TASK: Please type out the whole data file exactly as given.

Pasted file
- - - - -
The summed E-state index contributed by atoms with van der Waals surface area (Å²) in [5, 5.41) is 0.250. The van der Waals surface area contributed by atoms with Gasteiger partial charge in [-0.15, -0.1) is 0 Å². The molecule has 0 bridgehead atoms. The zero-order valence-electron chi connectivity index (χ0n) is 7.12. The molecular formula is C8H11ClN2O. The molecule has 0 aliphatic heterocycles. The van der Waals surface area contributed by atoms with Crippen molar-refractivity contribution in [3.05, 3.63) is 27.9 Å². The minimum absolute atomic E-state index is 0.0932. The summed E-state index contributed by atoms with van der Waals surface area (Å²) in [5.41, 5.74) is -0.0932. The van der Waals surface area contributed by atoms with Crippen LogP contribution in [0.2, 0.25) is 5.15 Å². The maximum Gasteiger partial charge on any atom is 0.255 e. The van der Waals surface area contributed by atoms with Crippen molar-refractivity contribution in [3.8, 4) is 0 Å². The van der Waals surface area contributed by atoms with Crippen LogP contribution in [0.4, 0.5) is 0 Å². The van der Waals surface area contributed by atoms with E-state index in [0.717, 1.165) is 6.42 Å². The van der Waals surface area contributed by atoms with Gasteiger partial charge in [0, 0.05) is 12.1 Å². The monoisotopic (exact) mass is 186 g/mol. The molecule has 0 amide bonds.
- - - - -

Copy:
The summed E-state index contributed by atoms with van der Waals surface area (Å²) in [5, 5.41) is 0.250. The van der Waals surface area contributed by atoms with Gasteiger partial charge in [-0.15, -0.1) is 0 Å². The molecule has 0 bridgehead atoms. The zero-order valence-electron chi connectivity index (χ0n) is 7.12. The molecular formula is C8H11ClN2O. The molecule has 0 aliphatic heterocycles. The van der Waals surface area contributed by atoms with Crippen molar-refractivity contribution in [3.05, 3.63) is 27.9 Å². The minimum absolute atomic E-state index is 0.0932. The summed E-state index contributed by atoms with van der Waals surface area (Å²) in [5.41, 5.74) is -0.0932. The van der Waals surface area contributed by atoms with Crippen LogP contribution in [0.2, 0.25) is 5.15 Å². The maximum Gasteiger partial charge on any atom is 0.255 e. The van der Waals surface area contributed by atoms with Crippen molar-refractivity contribution in [3.8, 4) is 0 Å². The van der Waals surface area contributed by atoms with Crippen LogP contribution in [0.4, 0.5) is 0 Å². The van der Waals surface area contributed by atoms with E-state index in [0.717, 1.165) is 6.42 Å². The van der Waals surface area contributed by atoms with Gasteiger partial charge in [0, 0.05) is 12.1 Å². The monoisotopic (exact) mass is 186 g/mol. The molecule has 0 amide bonds.